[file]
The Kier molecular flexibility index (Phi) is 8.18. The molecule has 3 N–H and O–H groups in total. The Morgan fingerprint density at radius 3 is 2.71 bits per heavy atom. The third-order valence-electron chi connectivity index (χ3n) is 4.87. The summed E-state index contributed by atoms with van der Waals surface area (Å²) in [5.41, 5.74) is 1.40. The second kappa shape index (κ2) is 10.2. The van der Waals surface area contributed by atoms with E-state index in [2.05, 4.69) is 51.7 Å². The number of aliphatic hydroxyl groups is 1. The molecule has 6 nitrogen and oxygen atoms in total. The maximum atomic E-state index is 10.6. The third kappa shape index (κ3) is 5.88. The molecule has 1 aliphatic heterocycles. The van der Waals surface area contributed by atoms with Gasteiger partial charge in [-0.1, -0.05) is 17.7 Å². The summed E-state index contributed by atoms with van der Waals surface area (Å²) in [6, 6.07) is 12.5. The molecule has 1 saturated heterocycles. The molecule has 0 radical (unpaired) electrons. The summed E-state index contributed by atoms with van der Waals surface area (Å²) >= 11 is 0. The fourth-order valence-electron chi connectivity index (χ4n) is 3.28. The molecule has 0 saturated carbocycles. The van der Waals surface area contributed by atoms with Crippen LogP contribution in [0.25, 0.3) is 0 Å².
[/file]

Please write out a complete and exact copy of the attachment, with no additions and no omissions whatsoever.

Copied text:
The Kier molecular flexibility index (Phi) is 8.18. The molecule has 3 N–H and O–H groups in total. The Morgan fingerprint density at radius 3 is 2.71 bits per heavy atom. The third-order valence-electron chi connectivity index (χ3n) is 4.87. The summed E-state index contributed by atoms with van der Waals surface area (Å²) in [5.41, 5.74) is 1.40. The second kappa shape index (κ2) is 10.2. The van der Waals surface area contributed by atoms with E-state index in [2.05, 4.69) is 51.7 Å². The number of aliphatic hydroxyl groups is 1. The molecule has 6 nitrogen and oxygen atoms in total. The maximum atomic E-state index is 10.6. The third kappa shape index (κ3) is 5.88. The molecule has 1 aliphatic heterocycles. The van der Waals surface area contributed by atoms with Gasteiger partial charge in [-0.1, -0.05) is 17.7 Å². The summed E-state index contributed by atoms with van der Waals surface area (Å²) in [6, 6.07) is 12.5. The molecule has 1 saturated heterocycles. The molecule has 0 radical (unpaired) electrons. The summed E-state index contributed by atoms with van der Waals surface area (Å²) >= 11 is 0. The fourth-order valence-electron chi connectivity index (χ4n) is 3.28. The molecule has 0 saturated carbocycles. The van der Waals surface area contributed by atoms with Crippen LogP contribution in [0.25, 0.3) is 0 Å².